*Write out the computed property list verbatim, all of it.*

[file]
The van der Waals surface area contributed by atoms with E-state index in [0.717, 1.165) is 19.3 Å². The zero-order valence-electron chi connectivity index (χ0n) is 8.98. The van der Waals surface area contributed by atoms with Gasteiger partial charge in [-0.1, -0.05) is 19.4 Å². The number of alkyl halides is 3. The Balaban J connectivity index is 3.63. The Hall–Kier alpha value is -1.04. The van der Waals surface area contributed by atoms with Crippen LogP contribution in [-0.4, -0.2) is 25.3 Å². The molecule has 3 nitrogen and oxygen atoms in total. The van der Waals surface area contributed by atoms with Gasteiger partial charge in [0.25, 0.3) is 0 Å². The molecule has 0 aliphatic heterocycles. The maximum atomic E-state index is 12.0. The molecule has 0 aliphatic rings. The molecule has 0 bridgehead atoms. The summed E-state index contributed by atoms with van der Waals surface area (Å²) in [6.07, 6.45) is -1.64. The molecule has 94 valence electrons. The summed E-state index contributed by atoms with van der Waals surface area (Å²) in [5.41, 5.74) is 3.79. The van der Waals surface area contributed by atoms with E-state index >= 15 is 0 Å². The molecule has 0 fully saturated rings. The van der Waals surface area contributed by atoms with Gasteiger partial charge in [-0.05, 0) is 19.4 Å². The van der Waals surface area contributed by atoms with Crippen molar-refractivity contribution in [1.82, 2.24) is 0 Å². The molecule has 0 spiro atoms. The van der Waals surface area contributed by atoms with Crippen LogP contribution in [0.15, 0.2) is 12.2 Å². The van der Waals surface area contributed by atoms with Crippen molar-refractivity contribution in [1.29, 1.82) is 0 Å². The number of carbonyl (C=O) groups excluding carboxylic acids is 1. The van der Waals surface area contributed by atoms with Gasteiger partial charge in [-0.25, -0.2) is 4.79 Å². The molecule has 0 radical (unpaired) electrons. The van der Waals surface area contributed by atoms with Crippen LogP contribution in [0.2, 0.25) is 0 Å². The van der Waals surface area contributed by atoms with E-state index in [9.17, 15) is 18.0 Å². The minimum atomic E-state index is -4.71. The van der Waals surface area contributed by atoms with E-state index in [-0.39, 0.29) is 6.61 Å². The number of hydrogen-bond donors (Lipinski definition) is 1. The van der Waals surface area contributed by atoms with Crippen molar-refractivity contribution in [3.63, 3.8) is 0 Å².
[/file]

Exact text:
The van der Waals surface area contributed by atoms with E-state index in [0.717, 1.165) is 19.3 Å². The zero-order valence-electron chi connectivity index (χ0n) is 8.98. The van der Waals surface area contributed by atoms with Gasteiger partial charge in [-0.1, -0.05) is 19.4 Å². The number of alkyl halides is 3. The Balaban J connectivity index is 3.63. The Hall–Kier alpha value is -1.04. The van der Waals surface area contributed by atoms with Crippen LogP contribution in [-0.4, -0.2) is 25.3 Å². The molecule has 3 nitrogen and oxygen atoms in total. The van der Waals surface area contributed by atoms with Gasteiger partial charge in [0.25, 0.3) is 0 Å². The molecule has 0 aliphatic heterocycles. The maximum atomic E-state index is 12.0. The molecule has 0 aliphatic rings. The molecule has 0 bridgehead atoms. The summed E-state index contributed by atoms with van der Waals surface area (Å²) in [6.07, 6.45) is -1.64. The molecule has 94 valence electrons. The summed E-state index contributed by atoms with van der Waals surface area (Å²) in [5.41, 5.74) is 3.79. The van der Waals surface area contributed by atoms with E-state index >= 15 is 0 Å². The molecule has 0 fully saturated rings. The van der Waals surface area contributed by atoms with Gasteiger partial charge in [-0.05, 0) is 19.4 Å². The van der Waals surface area contributed by atoms with Crippen molar-refractivity contribution in [1.82, 2.24) is 0 Å². The molecule has 0 spiro atoms. The van der Waals surface area contributed by atoms with Crippen LogP contribution in [0.15, 0.2) is 12.2 Å². The van der Waals surface area contributed by atoms with Crippen molar-refractivity contribution in [1.29, 1.82) is 0 Å². The number of carbonyl (C=O) groups excluding carboxylic acids is 1. The van der Waals surface area contributed by atoms with Gasteiger partial charge in [-0.25, -0.2) is 4.79 Å². The molecule has 0 radical (unpaired) electrons. The van der Waals surface area contributed by atoms with Crippen LogP contribution in [0.2, 0.25) is 0 Å². The van der Waals surface area contributed by atoms with E-state index in [9.17, 15) is 18.0 Å². The minimum atomic E-state index is -4.71. The van der Waals surface area contributed by atoms with E-state index in [-0.39, 0.29) is 6.61 Å². The number of hydrogen-bond donors (Lipinski definition) is 1. The van der Waals surface area contributed by atoms with Crippen molar-refractivity contribution in [3.63, 3.8) is 0 Å².